It is very striking to observe, in travelling from one quarter of the world to another, how all nations take for granted that Englishmen can cope with their natural enemies, and will be willing to do so. The Germans were perhaps the foremost huntsmen in old times. The Americans show, by what they do in the Western States, how strong the instinct is in them, though it does not appear in the seabord States, or in those of their people whom we see on their travels. To see it, we must go to them, and watch an ambush for a panther in some new clearing, or an onset on a herd of buffalo, or an expedition against a mischievous bear. I will say nothing of the fiercer instinct which is called into play by any provocation to Indian hunting. That phase of human passion is too fearful to be lightly touched. As for other game, Americans in the Far West are very like Englishmen at the Pole, when bears come prowling round their ship at night, or whalers, when the spout is seen coming nearer over the heaving sea; but we see no more of the spirit of sport, in its grave sense of warfare with the wild enemies of man, in the ordinary run of travelled Americans, than in our own cockney countrymen who visit the Rhine in autumn.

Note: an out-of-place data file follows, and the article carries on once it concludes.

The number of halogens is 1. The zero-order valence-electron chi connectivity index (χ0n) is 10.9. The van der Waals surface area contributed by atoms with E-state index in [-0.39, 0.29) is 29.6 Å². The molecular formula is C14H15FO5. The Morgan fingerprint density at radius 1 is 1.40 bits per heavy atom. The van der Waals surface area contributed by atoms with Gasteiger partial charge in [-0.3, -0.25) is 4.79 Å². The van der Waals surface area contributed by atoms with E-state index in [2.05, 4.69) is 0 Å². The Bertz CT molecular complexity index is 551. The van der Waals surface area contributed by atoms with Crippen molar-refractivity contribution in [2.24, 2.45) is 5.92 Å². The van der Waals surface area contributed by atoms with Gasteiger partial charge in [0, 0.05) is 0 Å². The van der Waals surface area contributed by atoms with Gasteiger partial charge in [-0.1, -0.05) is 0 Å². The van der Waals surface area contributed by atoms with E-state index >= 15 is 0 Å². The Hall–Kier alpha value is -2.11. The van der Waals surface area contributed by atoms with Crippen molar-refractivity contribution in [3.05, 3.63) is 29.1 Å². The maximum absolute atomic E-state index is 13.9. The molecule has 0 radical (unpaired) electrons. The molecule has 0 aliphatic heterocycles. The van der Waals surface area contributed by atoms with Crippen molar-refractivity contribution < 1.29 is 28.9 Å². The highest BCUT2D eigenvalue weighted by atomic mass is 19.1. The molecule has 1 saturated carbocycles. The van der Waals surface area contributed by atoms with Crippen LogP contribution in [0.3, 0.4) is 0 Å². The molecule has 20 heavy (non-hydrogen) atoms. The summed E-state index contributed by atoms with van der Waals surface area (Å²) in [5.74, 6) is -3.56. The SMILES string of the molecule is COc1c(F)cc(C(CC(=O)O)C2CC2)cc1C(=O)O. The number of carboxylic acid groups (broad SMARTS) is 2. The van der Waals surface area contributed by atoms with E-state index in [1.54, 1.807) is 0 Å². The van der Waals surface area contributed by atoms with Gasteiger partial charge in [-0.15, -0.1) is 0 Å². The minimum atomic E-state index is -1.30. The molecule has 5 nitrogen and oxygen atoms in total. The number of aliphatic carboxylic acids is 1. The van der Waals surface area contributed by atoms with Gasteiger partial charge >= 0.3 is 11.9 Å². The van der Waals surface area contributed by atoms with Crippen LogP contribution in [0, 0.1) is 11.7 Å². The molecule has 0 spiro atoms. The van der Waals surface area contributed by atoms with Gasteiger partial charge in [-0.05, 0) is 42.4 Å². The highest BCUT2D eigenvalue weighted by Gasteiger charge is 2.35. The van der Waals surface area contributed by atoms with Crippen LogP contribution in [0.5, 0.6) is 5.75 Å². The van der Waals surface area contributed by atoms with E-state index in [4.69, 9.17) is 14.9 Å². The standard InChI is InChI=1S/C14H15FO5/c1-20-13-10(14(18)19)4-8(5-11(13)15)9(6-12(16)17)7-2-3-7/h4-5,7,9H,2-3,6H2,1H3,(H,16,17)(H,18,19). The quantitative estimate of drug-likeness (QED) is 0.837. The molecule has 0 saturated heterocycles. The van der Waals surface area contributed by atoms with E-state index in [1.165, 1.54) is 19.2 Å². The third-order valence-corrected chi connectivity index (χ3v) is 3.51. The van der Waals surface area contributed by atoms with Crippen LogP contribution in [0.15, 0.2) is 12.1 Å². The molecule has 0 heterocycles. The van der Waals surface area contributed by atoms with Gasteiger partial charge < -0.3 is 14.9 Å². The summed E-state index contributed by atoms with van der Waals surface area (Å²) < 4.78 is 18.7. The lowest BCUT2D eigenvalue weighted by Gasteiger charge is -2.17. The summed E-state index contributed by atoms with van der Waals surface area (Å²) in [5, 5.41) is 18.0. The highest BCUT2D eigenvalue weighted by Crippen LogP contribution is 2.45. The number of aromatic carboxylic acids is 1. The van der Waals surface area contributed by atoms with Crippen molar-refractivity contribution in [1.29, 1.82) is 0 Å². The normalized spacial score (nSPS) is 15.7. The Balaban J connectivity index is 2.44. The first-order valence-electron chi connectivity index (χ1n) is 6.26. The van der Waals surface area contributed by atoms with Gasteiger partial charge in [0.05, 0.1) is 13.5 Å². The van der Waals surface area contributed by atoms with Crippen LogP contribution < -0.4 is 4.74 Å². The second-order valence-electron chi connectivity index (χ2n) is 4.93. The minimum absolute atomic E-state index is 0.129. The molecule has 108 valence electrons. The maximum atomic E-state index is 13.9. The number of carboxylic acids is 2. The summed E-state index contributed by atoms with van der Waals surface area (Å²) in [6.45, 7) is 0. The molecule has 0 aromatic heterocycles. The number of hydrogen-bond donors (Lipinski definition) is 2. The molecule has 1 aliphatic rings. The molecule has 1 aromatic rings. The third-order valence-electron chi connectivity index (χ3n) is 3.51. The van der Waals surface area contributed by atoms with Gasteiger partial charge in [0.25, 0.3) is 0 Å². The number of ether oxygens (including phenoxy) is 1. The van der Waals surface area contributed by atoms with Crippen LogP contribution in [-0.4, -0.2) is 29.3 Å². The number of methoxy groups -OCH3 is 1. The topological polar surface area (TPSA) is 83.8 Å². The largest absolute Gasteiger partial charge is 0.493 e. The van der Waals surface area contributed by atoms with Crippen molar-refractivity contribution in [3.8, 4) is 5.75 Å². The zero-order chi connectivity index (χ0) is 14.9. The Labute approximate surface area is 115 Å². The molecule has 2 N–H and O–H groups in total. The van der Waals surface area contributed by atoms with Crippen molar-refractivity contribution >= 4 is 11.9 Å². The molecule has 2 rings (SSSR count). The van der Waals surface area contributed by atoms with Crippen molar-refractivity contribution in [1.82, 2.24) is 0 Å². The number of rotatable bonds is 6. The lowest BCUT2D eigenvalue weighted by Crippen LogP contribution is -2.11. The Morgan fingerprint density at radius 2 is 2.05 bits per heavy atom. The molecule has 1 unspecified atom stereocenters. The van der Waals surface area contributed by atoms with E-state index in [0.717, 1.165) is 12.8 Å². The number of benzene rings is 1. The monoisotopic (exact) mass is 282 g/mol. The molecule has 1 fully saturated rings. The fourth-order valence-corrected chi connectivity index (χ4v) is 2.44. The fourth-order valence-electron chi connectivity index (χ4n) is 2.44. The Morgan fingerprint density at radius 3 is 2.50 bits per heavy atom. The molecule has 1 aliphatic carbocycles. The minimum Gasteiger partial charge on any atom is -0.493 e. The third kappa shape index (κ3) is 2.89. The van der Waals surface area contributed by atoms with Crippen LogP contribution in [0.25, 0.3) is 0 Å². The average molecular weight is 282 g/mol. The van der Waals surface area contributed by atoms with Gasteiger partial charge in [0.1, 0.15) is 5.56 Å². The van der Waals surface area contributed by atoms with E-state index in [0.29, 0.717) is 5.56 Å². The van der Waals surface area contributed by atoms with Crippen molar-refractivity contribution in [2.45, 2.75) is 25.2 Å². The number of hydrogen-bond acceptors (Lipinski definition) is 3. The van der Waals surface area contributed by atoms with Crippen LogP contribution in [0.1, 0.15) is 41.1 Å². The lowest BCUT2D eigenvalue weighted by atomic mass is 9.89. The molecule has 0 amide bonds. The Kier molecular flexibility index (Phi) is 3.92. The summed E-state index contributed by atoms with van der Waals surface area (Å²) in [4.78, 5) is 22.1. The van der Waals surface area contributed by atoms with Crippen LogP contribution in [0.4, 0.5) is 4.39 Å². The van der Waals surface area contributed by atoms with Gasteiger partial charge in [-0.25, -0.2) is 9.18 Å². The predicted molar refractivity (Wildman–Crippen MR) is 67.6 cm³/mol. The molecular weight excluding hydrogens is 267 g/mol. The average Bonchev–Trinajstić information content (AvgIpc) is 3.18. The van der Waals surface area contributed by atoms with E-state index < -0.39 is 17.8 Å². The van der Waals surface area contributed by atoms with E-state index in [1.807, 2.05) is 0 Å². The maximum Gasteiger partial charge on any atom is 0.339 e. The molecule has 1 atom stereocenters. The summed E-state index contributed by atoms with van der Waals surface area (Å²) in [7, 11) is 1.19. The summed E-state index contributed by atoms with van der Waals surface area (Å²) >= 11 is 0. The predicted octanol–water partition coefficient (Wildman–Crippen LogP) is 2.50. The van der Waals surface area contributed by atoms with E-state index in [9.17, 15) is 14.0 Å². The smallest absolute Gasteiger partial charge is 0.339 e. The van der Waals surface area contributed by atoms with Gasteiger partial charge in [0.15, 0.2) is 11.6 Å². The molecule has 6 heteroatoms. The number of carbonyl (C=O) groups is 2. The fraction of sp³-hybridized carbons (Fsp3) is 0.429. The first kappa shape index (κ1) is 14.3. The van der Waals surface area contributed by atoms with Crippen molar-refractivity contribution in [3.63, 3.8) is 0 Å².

When these natural enemies become too mischievous for endurance, it is the English who are petitioned to afford deliverance. At least, this is the case in southern countries. There has been plenty of astonishment in Norway, Sweden, and Iceland at the adventurous character of Englishmen; and their ardour in the pursuit of glaciers and capercailzie, of geysers and reindeer, of Laps and salmon, has fired the curiosity of the people: but those people have themselves been always adequate to cope with their own bears. An Englishman there is admitted to a bear-hunting expedition as receiving rather than conferring a favour. His behaviour in the frost, his gait in snow-shoes, his pluck when it comes to facing the bear, and his pertinacity when it is a brute-family whose quarters are broken up, are all appreciated by Scandinavian comrades; but only a weak settlement of peasants, infested by a strong party of bears, would ask a foreigner’s aid in dealing with the enemy. It is far otherwise in tropical countries.